Chaplains in Tumultuous Times
May 4, 2017
A family member asked in some bewilderment why on earth I posted a photo on Facebook showing an officer of the Fairfax County Police Department looking intently at a figure holding a Hindu holy book. The answer? I was fascinated by an event where I was speaking earlier this week: the 11th Annual Inter-Agency Chaplains Conference at Fort McNair in Washington DC. It brought together a mix of military chaplains from each of the military branches as well as public safety chaplains (police, fire, EMS) and other civilian chaplains from around the National Capital Region and beyond. My photo showed an opening Hindu prayer.
Co-sponsored by the Joint Force Headquarters-National Capital Region Military District of Washington and the Metropolitan Washington Council of Governments, the event’s central topic was “Civil Unrest to Civil Discourse: The Chaplain’s Role. It centered on crises and disasters, real and hypothetical. Chaplains share the weight that falls on first responders of many kinds. They also contend with some distinctive characteristics this diverse group share: one participant observed that it is rarely altar boys (or girls) who are attracted to such work: it draws people who think, for example, that jumping out of airplanes, driving fast, and other risky enterprises are fun. Their struggles are thus imbued with similarly distinctive and complex reactions and needs.
I discovered an active network of civilian and military chaplains and other religious and community leaders. Many knew each other well as they have participated in bi-annual chaplaincy conferences for the past 10+ years. They had lots to talk about, and plunged right into discussing the difficult challenges they face as chaplains: how to be apprised of and understand what is happening, and to be present so they can make a difference. Passionate discussions were primarily about the chaplain’s role in local, regional, and even national events and civil unrest (Baltimore, Ferguson, around large marches that take place in Washington DC). Some such situations involve confrontations and evidently at times spell trouble. They appreciated nonetheless the chance to frame some of these situations in a global context, seeing local troubles through the lens of larger forces at work.
From beginning to end, the discussion came back to the rather complex definition of ”the chaplain’s role”. The word chaplain essentially refers to a spiritual representative attached to a secular institution. I had not realized the wide range of roles that fall under this category. The US military employs some 3000 chaplains, whose primary mission is to serve service members and their families. But they also contend with the after effects of conflict, which include Post Traumatic Stress Disorder (PTSD) and “moral injury”. Chaplains come in many forms, ranging from police department employees who focus on the welfare of police officers to volunteers with less defined roles. Community chaplains may answer to varied institutions. And there are different roles in different jurisdictional fire departments and other public institutions that respond to emergencies of many kinds.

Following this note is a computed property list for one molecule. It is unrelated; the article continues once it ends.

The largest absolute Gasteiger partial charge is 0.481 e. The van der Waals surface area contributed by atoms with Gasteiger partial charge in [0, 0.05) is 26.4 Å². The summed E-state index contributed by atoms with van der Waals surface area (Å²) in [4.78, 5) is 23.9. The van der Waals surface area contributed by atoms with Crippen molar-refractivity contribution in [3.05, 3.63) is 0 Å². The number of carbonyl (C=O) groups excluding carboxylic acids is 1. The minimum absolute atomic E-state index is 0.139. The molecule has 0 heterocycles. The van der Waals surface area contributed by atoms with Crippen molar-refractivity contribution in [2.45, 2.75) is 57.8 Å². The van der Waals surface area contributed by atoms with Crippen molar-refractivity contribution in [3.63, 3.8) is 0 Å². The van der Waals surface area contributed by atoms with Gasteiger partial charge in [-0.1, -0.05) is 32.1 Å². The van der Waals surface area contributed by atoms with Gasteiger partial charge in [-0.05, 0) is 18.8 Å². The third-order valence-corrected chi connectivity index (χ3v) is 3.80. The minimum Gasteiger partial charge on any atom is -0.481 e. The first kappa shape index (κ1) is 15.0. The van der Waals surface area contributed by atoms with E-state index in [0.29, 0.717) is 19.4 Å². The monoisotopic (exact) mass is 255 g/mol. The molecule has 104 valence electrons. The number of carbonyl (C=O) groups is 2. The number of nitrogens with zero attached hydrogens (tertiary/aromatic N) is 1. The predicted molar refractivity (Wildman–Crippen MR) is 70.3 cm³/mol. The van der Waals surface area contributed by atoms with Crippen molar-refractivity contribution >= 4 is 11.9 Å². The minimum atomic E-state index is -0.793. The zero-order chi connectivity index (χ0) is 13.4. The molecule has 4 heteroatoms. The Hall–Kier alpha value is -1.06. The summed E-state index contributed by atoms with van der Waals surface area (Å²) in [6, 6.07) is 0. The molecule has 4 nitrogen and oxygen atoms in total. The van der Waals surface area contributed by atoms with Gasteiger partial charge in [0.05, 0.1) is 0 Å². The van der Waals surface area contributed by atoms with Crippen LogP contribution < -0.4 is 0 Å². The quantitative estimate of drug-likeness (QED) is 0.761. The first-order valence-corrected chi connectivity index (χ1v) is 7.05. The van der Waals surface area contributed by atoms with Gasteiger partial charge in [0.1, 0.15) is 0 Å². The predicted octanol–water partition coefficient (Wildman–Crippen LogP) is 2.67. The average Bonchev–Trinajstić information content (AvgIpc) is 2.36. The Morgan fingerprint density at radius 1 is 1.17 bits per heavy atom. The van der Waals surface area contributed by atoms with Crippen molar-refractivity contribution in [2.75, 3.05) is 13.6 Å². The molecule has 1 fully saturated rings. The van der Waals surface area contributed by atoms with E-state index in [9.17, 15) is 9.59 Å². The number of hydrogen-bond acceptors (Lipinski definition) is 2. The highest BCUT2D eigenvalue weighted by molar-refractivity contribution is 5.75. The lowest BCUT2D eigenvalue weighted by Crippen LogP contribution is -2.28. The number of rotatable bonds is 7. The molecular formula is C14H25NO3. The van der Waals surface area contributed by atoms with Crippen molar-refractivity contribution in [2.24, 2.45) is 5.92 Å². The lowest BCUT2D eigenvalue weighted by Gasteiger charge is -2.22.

This group clearly shares a sense of kinship, even as they are keenly aware of situational and chaplaincy differences and ambiguities in their roles. Chaplains employed by a police department, for example, respond through the line of command, as do military chaplains, but they may also find themselves metaphorically standing between the lines in a conflict. They may be formally asked to respond primarily when there is a death or suicide or to give an invocation at an event. But they see the spiritual effects of civil conflict and polarization and feel called to help.
The conference has become a solid a tradition, a community that meets twice a year. The topic this time seemed to strike a particular chord, focused on topics that were immediately relevant for the chaplains. They seek with some urgency support and inspiration in the face of current societal anger, violence, and incivility. A recurring theme was listening and dialogue: how can you help a stuck relationship to come unstuck? From the particular chaplain’s vantage point, how can they advance that goal? Another recurrent theme was a faith that underneath it all, even when there are harsh words and violent action, there are shared common hopes and visions. I rather appreciated a call on those who showed more grey on their heads to serve as “elders” and “not just people who are old”. Another common call was a broad admonition to tense or rioting Americans: “c’mon guys, we’re better than that.”
Where the “wall of separation” between state and religion runs in the United States is an endlessly debated question. Focusing on the roles of chaplains helped to ground this discussion in practical and obviously important ways. The chaplain’s core objective is to provide spiritual comfort and support to those who bear burdens because they are on the front lines of disaster, violence, emergencies, and tensions. But this special group, who might be seen as standing right on that proverbial wall, have responsibilities and perhaps special insights because they must see both sides. I was convinced that it makes eminent sense to listen to their views.